Leiden is a city which lies at sea level elevation with
a population of around 120,000 inhabitants in the province of South Holland.
It is situated on the Oude Rijn (Old Rhine) river, a 52km (32¼ miles) branch
of the Rhine, and is located 16km (10 miles) north-east of Den Haag and 36km
(22¼ miles) south-west of Amsterdam. The city lies at what has traditionally
been an important junction where waterways and roads cross and will enchant
all who visit. The city is famous for its almshouses, university, museums and
glorious history. The spirit of the Golden Age lives on here, a place where
artist Rembrandt (1606-1669) was born and inspired so many other influential
painters. But even after this era, Leiden continued to attract scientists,
artists and industry. The canals, the historical buildings, the alleyways, the
treasuries of knowledge, culture and science in Leiden are definitely worth a
the end of the 15th century, Leiden was the largest city in the county of
Holland. This was largely due to the international cloth-making industry.
However, the economic tide began to turn with the advent of the 16th century.
The reformation led to mass prosecution of Protestants and in 1572, Leiden
joined the Dutch resistance against Spain's oppression. The people of Leiden
succumbed to disease and starvation and the Spanish nearly conquered the city.
However, they successfully drove the troops out on 3rd October 1574. The great
liberation, known as Leidens Ontzet (Relief of Leiden), is still lavishly
celebrated today. This huge party is not the only result of the Spanish
occupation but also that the city was allegedly given the university as a
reward for its heroic resistance.
Leiden's west gate, was constructed in 1669
and was originally used as a prison
The Relief marked the beginning of a new
Golden Age. In 1577, tens of thousands of Dutch people from the south flocked
to Leiden on account of their Calvinist faith. These were experienced textile
workers and business people who helped revive the failing wool industry in
Leiden with new products, techniques, capital and labour and Leiden became the
second largest city after Amsterdam. Despite major plague epidemics, the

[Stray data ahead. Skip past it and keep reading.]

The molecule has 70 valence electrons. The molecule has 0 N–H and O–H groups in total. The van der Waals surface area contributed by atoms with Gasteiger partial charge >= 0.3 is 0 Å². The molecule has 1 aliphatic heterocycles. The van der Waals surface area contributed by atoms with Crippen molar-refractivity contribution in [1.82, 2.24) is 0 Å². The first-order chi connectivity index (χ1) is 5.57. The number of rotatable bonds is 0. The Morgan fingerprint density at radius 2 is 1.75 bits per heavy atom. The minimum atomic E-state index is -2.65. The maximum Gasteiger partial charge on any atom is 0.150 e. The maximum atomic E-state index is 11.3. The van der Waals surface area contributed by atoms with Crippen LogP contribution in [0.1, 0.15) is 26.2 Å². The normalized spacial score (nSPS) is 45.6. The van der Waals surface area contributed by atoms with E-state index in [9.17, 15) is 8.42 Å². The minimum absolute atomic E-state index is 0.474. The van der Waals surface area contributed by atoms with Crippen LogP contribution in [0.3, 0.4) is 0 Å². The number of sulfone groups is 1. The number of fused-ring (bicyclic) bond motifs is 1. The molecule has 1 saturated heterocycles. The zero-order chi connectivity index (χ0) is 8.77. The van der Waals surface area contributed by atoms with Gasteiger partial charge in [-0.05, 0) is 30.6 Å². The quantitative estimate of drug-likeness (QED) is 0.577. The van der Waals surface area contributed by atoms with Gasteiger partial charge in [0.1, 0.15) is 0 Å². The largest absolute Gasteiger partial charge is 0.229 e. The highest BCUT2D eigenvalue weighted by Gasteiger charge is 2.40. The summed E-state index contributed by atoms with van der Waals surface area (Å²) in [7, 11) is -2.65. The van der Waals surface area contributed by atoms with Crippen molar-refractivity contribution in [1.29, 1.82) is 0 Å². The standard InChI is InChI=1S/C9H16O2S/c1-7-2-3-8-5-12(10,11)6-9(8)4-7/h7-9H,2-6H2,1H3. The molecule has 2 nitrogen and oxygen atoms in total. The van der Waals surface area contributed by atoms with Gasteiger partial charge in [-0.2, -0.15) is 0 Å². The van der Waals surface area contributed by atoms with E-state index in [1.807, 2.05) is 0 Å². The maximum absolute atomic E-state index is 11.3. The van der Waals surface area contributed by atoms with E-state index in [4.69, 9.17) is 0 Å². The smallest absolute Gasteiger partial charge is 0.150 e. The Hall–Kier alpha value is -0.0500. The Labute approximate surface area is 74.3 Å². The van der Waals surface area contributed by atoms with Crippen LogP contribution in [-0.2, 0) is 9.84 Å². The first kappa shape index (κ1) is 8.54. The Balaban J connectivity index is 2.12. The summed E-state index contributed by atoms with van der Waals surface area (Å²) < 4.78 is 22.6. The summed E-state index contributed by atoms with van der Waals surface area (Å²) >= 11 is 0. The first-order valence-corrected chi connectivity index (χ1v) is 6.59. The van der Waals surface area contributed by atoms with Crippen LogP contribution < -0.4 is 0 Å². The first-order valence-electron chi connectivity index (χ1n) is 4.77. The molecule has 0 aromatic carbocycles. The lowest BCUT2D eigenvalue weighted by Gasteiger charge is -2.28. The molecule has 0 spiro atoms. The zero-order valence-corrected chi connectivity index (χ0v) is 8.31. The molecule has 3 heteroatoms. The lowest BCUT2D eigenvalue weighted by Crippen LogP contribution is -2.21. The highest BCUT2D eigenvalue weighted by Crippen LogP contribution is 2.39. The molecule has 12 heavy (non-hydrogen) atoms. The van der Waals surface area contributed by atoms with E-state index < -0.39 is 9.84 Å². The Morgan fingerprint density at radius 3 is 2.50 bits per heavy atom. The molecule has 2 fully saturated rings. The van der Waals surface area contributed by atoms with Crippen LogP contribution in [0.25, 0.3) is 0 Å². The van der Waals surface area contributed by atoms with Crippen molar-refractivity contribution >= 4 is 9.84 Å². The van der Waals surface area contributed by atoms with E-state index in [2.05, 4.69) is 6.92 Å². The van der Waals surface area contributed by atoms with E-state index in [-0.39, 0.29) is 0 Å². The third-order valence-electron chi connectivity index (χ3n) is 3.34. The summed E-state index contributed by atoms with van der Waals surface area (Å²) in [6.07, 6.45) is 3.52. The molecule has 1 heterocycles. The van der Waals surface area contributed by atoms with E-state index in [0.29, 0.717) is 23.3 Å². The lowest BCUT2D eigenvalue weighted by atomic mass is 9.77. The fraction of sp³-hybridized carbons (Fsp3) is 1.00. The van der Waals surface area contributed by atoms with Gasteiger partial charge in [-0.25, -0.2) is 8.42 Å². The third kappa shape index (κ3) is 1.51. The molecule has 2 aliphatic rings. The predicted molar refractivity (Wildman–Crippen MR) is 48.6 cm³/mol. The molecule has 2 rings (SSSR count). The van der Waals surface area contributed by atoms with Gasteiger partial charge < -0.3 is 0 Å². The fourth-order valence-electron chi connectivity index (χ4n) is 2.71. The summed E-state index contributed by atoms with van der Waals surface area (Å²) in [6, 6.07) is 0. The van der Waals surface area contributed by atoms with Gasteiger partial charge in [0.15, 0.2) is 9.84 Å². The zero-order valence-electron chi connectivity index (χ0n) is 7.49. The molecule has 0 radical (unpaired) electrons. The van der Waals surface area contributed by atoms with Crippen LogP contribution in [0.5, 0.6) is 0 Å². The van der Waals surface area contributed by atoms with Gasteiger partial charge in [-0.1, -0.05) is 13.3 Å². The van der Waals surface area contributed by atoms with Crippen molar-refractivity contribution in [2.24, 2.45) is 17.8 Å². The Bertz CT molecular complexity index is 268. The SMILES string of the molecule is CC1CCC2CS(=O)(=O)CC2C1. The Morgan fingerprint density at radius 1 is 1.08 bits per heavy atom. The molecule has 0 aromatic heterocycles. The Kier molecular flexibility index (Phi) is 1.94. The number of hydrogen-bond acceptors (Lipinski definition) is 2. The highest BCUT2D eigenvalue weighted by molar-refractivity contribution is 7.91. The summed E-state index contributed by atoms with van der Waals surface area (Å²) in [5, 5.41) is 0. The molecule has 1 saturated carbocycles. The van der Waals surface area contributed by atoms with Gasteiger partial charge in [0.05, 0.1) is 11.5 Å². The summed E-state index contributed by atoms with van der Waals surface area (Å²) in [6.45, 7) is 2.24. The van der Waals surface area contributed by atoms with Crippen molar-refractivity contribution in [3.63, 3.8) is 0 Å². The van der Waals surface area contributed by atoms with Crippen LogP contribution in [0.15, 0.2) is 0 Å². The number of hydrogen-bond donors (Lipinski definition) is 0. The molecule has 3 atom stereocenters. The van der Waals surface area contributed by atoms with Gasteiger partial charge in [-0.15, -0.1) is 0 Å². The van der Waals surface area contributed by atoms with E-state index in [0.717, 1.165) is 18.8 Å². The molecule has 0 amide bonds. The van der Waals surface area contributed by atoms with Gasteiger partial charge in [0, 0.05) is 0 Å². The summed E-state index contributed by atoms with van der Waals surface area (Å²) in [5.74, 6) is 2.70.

population quadrupled resulting in the city being expanded in 1611, 1644 and
again in 1659, when the network of canals was laid out in its current
incarnation. At the height of the boom around 1670, the city was densely
populated by some 60,000 people. After Amsterdam, Leiden is the city with the
most canals with the city’s historic centre having more than 28km (17¼ miles)
of canals and waterways. To cross all these waterways, you obviously need
bridges, and Leiden has no less than 88!
The city’s wool industry was steadily
declining in the 18th century with work drying up and people moving elsewhere.
This downturn caused by the failing wool industry led to unrest and the
ongoing war waged by Napoleon Bonaparte (1769-1821) only aggravated the
situation. The final straw came when Leiden was struck by catastrophic
disaster. On 12th January 1807, a ship loaded with 17,400kg (38,360lb) of
gunpowder exploded in the middle of Leiden, killing 151 persons. Over 2000
others were injured and some 220 homes were destroyed. King Louis Bonaparte
(1778-1846) personally visited the city to provide assistance to the victims.
Although located in the centre of the city, the area destroyed remained empty
for many years, with the space eventually turned into a public park in 1886.
After 1815, the city began to show signs of recovery once more when Leiden's
industry began to diversify during the second half of the century with
emerging new sectors such as metal, printing and canning. Leiden underwent a
dramatic transformation during the last 30 years of the 20th century. In the
1960s, it was a rundown industrial city with the university as its main claim
to fame. By the early 1980s, the industries had disappeared, and unemployment
was rampant. However, the city managed to again bounce back by tapping into